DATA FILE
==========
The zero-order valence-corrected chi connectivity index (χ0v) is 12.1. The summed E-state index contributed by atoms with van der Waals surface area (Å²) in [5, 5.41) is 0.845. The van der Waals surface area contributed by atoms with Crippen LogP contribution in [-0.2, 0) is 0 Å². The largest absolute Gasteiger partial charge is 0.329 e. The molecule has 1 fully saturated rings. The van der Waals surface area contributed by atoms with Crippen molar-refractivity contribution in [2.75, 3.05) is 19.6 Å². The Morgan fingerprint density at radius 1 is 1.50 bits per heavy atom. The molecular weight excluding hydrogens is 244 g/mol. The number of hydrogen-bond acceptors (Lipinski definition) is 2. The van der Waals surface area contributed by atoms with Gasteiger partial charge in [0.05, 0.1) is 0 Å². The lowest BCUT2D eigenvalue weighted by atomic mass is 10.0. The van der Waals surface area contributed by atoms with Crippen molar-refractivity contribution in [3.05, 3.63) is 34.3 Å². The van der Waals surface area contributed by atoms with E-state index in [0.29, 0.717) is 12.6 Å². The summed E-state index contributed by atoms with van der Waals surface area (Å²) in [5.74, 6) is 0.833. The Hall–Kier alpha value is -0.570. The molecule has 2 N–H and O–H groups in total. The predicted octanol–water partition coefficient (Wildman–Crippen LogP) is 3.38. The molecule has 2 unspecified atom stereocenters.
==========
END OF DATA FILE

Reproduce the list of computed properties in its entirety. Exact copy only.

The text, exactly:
The zero-order valence-corrected chi connectivity index (χ0v) is 12.1. The summed E-state index contributed by atoms with van der Waals surface area (Å²) in [5, 5.41) is 0.845. The van der Waals surface area contributed by atoms with Crippen LogP contribution in [-0.2, 0) is 0 Å². The largest absolute Gasteiger partial charge is 0.329 e. The molecule has 1 fully saturated rings. The van der Waals surface area contributed by atoms with Crippen molar-refractivity contribution in [2.75, 3.05) is 19.6 Å². The Morgan fingerprint density at radius 1 is 1.50 bits per heavy atom. The molecular weight excluding hydrogens is 244 g/mol. The number of hydrogen-bond acceptors (Lipinski definition) is 2. The van der Waals surface area contributed by atoms with Gasteiger partial charge in [0.05, 0.1) is 0 Å². The lowest BCUT2D eigenvalue weighted by atomic mass is 10.0. The van der Waals surface area contributed by atoms with Crippen molar-refractivity contribution in [3.05, 3.63) is 34.3 Å². The van der Waals surface area contributed by atoms with E-state index in [0.29, 0.717) is 12.6 Å². The summed E-state index contributed by atoms with van der Waals surface area (Å²) in [5.74, 6) is 0.833. The Hall–Kier alpha value is -0.570. The molecule has 2 N–H and O–H groups in total. The predicted octanol–water partition coefficient (Wildman–Crippen LogP) is 3.38. The molecule has 2 unspecified atom stereocenters.